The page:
—Louis Berkhof, “Being Reformed in Our Attitude Toward the Christian School” in Foundations of Christian Education: Addresses to Christian Teachers pg. 32-33

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Reformed Perspective on Education

Foundations of Christian Education cover

If we are truly Reformed, we shall say that the will of God should determine our attitude to the Christian school, and that this will is revealed to us in his general, but above all in his special revelation.

—Louis Berkhof, “Being Reformed in Our Attitude Toward the Christian School” in Foundations of Christian Education: Addresses to Christian Teachers pg. 28

In his essay, “Being Reformed in Our Attitude Toward the Christian School”, Louis Berkhof first summarizes some secular approaches to education, namely nationalism and evolutionary psychology. Then in contrast, Berkhof discusses the Reformed perspective on education. Here are some excerpts under that heading.

Who is responsible to educate children?

God has made known to us whom he regards as the responsible educators of the child. He has indicated this in his general revelation in nature in the orders which he has established. The gentile world hit upon the idea of parental obligation in the work of education. . . Athens placed the responsibility for the work of education squarely on the family; all its schools were private schools. And of the five rights of the Roman citizens, that of the father over his children was the very first. . . The home rather than the school was the center of the educational system. . . The children are born of the parents and therefore belong to them first of all. . . . Hence it is but natural that the parents should be the responsible educators, and that, if the parents should feel constrained to call in the help of others, these others should feel that they stand in loco parentis (in the place of the parents, ed.).

—pg. 28-29

Scripture itself also teaches that parents are the responsible educators.

God’s special revelation teaches us the same truth with even greater clarity. Negatively, it may be said that the Bible in speaking of the duties of the state never mentions the work of educating the children of the nation (cf. Exod. 18:22-26; Deut. 1:16, 17; Matt. 22:17-21; Rom. 13:1-7; I Pet. 2:13-15). It is a striking fact that even the Old Testament, in which God deals with the nation of Israel more than with the individuals that belong to it and consequently speaks primarily in national terms, always refers to or addresses the parents as the responsible educators of the children. . . . In the New Testament . . . when it speaks of the education of the children, it turns to the parents in the words, “Ye fathers, provoke not your children to wrath: but nurture them in the chastening and admonition of the Lord” (Eph. 6:4).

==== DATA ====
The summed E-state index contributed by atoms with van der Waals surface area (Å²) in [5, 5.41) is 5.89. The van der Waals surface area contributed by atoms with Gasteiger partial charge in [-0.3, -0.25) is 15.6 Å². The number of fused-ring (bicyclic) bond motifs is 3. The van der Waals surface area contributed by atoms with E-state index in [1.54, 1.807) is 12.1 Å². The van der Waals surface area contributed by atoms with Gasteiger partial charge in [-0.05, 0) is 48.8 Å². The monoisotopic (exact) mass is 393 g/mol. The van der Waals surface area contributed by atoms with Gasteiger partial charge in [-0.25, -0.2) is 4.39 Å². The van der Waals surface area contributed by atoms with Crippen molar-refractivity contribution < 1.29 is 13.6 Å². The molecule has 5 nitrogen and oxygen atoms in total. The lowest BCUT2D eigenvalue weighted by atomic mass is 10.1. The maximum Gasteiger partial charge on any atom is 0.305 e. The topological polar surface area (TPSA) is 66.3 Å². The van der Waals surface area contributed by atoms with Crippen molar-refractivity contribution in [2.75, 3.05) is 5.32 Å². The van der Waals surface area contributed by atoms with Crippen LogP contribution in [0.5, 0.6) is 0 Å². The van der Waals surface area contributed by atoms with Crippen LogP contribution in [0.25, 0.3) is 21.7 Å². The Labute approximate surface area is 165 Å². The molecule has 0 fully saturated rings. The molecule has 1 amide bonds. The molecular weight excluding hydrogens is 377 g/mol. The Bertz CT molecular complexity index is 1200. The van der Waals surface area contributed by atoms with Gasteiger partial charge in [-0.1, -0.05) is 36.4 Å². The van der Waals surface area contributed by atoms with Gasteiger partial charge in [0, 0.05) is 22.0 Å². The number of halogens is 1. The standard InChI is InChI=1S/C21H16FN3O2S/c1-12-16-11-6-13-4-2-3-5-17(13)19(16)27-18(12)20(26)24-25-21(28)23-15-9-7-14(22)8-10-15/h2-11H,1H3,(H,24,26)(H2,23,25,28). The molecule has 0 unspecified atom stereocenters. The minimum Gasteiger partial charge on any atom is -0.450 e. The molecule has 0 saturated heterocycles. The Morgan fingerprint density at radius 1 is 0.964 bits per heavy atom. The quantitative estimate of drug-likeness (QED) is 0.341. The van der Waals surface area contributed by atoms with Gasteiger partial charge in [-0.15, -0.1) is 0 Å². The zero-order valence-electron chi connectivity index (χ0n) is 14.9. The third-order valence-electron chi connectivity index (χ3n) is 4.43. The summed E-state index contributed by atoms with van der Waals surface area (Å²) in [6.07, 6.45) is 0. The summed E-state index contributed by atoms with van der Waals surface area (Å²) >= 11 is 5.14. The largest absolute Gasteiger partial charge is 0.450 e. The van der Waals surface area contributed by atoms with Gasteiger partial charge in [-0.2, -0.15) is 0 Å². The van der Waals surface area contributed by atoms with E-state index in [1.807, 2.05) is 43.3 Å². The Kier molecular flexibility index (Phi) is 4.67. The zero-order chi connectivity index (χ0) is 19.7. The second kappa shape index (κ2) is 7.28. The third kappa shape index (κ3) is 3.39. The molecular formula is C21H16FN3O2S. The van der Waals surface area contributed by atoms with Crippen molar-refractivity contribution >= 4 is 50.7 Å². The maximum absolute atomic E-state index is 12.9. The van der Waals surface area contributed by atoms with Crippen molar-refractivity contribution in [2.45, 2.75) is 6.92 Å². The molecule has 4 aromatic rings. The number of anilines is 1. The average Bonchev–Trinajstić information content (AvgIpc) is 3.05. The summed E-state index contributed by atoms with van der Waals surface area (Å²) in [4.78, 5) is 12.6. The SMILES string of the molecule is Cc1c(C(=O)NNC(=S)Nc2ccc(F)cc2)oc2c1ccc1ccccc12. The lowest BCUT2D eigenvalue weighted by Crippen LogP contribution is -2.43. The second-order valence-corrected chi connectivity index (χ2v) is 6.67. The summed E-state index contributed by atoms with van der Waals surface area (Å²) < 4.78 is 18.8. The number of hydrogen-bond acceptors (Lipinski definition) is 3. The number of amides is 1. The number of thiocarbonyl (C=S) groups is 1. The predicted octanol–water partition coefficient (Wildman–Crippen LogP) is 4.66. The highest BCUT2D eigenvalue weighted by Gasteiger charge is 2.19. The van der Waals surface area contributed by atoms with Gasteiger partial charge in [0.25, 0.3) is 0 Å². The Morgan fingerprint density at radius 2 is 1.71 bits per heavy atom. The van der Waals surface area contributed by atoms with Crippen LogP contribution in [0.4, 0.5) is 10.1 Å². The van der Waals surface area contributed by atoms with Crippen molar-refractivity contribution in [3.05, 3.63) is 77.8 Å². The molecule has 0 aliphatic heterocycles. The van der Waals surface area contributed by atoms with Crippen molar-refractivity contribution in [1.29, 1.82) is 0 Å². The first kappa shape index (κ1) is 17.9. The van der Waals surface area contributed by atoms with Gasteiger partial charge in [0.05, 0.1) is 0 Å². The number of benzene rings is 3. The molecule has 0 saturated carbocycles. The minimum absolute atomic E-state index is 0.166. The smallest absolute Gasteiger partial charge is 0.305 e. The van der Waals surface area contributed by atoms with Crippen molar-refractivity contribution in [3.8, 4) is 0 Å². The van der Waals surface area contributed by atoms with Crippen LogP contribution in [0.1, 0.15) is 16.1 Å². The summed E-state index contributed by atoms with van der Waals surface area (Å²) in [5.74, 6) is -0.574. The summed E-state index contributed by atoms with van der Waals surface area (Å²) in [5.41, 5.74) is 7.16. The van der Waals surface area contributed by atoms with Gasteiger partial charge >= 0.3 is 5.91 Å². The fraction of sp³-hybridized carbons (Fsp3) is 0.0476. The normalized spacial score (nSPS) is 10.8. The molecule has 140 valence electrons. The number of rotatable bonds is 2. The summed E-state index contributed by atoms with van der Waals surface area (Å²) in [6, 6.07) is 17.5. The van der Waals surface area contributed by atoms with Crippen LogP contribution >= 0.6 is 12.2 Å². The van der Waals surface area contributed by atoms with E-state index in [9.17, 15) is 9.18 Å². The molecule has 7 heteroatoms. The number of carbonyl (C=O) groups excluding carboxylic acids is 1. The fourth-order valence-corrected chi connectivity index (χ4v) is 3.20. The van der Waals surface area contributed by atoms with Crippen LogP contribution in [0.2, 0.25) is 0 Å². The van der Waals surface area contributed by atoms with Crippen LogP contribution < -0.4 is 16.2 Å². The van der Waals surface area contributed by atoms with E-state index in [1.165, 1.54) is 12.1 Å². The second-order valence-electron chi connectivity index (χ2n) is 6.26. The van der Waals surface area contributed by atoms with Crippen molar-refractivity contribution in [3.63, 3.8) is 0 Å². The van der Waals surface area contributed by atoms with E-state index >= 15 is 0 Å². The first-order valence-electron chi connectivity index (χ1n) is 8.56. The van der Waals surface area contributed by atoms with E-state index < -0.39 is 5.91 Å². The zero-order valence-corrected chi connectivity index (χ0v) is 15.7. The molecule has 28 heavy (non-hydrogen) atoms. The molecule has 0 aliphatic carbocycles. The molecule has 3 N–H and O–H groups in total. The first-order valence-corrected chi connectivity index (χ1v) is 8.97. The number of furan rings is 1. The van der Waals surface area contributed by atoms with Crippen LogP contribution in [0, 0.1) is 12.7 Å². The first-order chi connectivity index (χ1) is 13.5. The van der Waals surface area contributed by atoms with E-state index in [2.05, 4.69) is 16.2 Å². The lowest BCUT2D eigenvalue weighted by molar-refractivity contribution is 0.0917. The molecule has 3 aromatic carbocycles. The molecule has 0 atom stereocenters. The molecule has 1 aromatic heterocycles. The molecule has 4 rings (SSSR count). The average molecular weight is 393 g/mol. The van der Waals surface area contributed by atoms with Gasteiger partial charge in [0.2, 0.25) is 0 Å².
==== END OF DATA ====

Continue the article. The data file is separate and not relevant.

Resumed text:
—pg. 29

Because human beings are whole persons, and the whole of man is engaged in every activity, then the education process should be a “unitary process.”

It is utter folly to think that you can inform the intellect without giving direction to the will, that you store the head with knowledge without affecting the emotions, the inclinations, the desires, and the aspirations of the heart. . . . Again, in view of the fact that education is and should be a unitary process, we understand the absolute absurdity of saying that the school is concerned only with the head and should limit itself to secular education, while the home and the church make provision for the heart by adding religious education. We should never forget that the education which the child receives in the school, though divorced from religion, is nevertheless an education of the entire child and is bound to make a deep impression on the heart.

—pg. 32

I managed to scrounge up the essay in PDF format:

Being Reformed in Our Attitude Toward the Christian School

Since the table of contents for this book has been difficult to find, I’ll post it here:

Part One: The Necessity and Distinctiveness of Christian Eduction in Reformed Perspective
1. Antitheses in Education (Cornelius Van Til)
2. Being Reformed in Our Attitude Toward the Christian School (Louis Berkhof)
Part Two: The Doctrinal Foundations of Christian Education
3. Creation: The Education of Man—A Divinely Ordained Need (Van Til)
4. Covenant: The Covenant of Grace and its Significance for Christian Education (Berkhof)
5. Faith: Faith and Our Program (Van Til)
6. Authority: The Christian School and Authority (Berkhof)
7. Eternal Life: The Full-Orbed Life (Van Til)

The essays by Cornelius Van Til are available for free as the appendices to his Essays on Christian Education (which is recommended reading).